The life of Helen Suzman: a psychobiographical study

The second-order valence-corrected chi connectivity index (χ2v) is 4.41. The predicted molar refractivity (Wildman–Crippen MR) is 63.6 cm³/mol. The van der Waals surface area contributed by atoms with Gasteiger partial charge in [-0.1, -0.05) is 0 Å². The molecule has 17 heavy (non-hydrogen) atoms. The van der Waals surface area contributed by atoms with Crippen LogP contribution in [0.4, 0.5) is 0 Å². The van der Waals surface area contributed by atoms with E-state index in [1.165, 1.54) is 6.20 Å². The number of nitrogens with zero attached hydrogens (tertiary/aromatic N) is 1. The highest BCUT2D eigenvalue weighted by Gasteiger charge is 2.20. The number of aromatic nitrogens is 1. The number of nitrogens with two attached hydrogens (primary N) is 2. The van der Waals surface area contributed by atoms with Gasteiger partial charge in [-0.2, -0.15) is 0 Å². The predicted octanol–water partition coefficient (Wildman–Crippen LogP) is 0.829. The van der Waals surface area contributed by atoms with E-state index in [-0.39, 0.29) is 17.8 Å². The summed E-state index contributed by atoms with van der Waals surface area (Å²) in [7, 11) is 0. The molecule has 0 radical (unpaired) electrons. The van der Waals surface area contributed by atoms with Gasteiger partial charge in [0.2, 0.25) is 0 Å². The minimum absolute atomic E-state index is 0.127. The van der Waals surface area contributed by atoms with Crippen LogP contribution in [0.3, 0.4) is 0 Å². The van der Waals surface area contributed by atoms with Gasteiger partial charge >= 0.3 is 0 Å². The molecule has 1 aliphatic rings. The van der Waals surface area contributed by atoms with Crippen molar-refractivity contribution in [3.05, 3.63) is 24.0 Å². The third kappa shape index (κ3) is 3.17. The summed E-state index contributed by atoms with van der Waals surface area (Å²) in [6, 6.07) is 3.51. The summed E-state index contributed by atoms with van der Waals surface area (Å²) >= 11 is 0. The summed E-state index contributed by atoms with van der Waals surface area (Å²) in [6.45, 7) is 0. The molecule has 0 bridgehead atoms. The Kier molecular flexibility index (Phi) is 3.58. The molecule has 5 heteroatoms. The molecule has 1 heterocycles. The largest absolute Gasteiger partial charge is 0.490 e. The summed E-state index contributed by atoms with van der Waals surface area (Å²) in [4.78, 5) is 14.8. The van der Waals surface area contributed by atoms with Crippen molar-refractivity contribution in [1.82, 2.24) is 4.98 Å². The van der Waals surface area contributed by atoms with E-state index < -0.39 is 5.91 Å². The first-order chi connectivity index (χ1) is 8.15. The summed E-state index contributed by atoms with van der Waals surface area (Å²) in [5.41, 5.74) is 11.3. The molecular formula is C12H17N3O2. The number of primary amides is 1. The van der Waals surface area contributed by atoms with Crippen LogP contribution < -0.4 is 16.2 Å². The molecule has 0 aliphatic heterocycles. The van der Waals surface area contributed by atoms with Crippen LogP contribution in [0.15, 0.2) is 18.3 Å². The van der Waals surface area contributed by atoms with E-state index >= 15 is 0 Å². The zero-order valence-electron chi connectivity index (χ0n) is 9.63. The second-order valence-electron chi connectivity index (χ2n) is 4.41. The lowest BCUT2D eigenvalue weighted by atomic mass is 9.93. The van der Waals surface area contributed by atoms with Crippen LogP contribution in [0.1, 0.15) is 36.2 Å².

Apart from the current upsurge in interest in psychobiographical research, South African psychologists may be further motivated by the country’s recent political history to embark on a study of exceptional lives or significant figures. A renewed focus on antiapartheid activists could be of great value in the current South African context and the process of constructing a narrative of the nation’s troubled past. Helen Suzman (1917-2009) won worldwide recognition for her role as anti-apartheid activist and parliamentary politician. She displayed exceptional resilience under trying and often hostile conditions and became known for her intolerance of injustice and concern for the plight of the disenfranchised. Helen Suzman’s life has not been the subject of any prior psychologically-informed biography. She was selected through purposive sampling as the subject for this psychobiography. The researcher aimed to provide a psychologically driven exploration and description of aspects of her life within its sociohistorical context, through the application of specific psychological approaches to the available biographical data. The two psychological frameworks used in this study were (a) a stage-based dynamic description of psychosocial development (Erikson, 1963, 1997), and (b) a model for holistic wellness within positive psychology (Myers, Sweeney & Witmer, 2000; Sweeney & Witmer, 1991; Witmer & Sweeney, 1992). The primary aim of this study was therefore to explore and describe Helen Suzman’s psychosocial development and her holistic wellness throughout her lifespan. This objective falls within an inductive research approach, and reflects the exploratory-descriptive nature of the study. Two methodological strategies were used in this study. Firstly, Alexander’s model (1988, 1990) was used to organise, extract, prioritise and analyse the data. The indicators of salience helped ensure that all significant pieces of biographical data were carefully considered for analysis. Posing specific questions to the data enabled the researcher to extract units of analysis relevant to the aim of the study. Secondly, the use of conceptual frameworks and matrices enabled the longitudinal exploration, categorisation and description of the stages of psychosocial development and the components of holistic wellness, respectively. The eugraphic focus of both psychological frameworks enabled the researcher to explore aspects of Helen’s life in terms of healthy development and holistic wellness. Findings from this study suggested that Helen Suzman (a) progressed successfully through all psychosocial stages of development and accrued all ego strengths as proposed by Erikson, and (b) achieved a relatively high degree of wellness in all the dimensions and tasks of the holistic wellness model. Findings from both frameworks, furthermore, highlighted the influence of contextual factors on her psychosocial development and holistic wellness. This study contributed to the body of knowledge on Helen Suzman and the psychobiographical approach. It, furthermore, provided a unique platform for demonstrating the value and relevance of the theory of psychosocial development and the holistic wellness model when applied to an individual life. Based on the application of these theories, recommendations are made for future psychobiographical research projects.